Purpose & Importance of PMP

A performance management plan is a critical tool for planning, managing, and documenting data collection and data use. It contributes to the effectiveness of the performance monitoring system by assuring that comparable data will be collected on a regular and timely basis. These are essential to the operation of a credible and useful performance-based management approach. PMPs promote the collection of comparable data (baseline, targets, and progress) by sufficiently documenting indicator definitions, sources, and methods of data collection. This enables operating units to collect comparable data over time even when key personnel change.
The PMP organizes performance management tasks and data over the life of a program. Specifically, it:

  1. Supports institutional memory of definitions, assumptions, and decisions.
  2. Alerts staff to imminent tasks, such as data collection, data quality assessments, and evaluation planning.
  3. Provides documentation to help mitigate audit risks

Ensure the TLMP’s success by providing a means of measuring and tracking program achievements, as well as problems encountered and solutions developed

  1. Meet the RFA requirements (Monitoring and evaluating progress is Task 6 in the RFA, which states, “monitoring will focus on progress based upon: annual work plan; achievement indicators of programs outputs; and implemented/completed milestones”)
  2. Serve as a guide by which to monitor program activities over time
  3. Synchronize each Awardee’s monitoring and evaluation activities with the monitoring and evaluation activities conducted by Exegesis Consulting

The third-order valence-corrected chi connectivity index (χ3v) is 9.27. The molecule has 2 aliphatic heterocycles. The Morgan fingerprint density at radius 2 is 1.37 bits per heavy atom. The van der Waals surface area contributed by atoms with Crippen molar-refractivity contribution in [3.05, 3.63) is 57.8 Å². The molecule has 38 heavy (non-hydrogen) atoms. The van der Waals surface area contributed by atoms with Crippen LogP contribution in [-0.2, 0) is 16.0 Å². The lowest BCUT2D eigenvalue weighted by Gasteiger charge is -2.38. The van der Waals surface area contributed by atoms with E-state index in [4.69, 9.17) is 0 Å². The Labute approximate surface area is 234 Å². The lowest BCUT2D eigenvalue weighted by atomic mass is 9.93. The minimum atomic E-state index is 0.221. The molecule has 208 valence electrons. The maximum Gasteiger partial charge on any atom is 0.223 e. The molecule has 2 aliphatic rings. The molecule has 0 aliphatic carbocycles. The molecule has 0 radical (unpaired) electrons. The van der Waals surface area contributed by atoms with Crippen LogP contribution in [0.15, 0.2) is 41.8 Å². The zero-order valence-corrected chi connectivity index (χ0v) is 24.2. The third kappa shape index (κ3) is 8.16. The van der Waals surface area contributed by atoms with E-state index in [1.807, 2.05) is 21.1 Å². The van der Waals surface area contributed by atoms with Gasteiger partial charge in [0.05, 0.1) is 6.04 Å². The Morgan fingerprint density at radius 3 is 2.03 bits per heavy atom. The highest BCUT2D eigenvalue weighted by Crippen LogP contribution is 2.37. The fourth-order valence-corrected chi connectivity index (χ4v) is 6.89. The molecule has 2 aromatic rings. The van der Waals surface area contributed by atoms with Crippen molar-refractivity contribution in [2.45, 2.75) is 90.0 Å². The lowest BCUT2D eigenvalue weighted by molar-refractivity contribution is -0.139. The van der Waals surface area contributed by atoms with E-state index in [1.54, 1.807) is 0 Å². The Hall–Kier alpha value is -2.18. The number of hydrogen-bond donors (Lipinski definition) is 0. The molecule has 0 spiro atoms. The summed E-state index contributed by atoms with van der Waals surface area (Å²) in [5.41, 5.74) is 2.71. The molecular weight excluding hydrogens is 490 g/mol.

Performance management (or monitoring, evaluation, and reporting) represents USAID’s commitment to using development resources as effectively as possible in order to achieve development results. Effective performance management is important to:

  1. Maximize the impact of U.S. foreign assistance programs. For example, a performance management system informs us as to whether the development hypothesis is correct or needs adjustment. More importantly, it affords the opportunity to make these adjustments as necessary.
  2. Improve knowledge, transparency of practice, and accountability.
  3. Enable programs to withstand the scrutiny of foreign assistance managers, Congress, The Office of Management and Budget (OMB), and taxpayers.
  4. Fulfill the requirements of the Government Performance and Results Act (GPRA).
  5. Performance management is integral to effective program operations. The development of effective systems requires clearly-defined goals and objectives, effective leadership, and team-oriented approaches. The indicators that are chosen from the metrics by which program success is defined.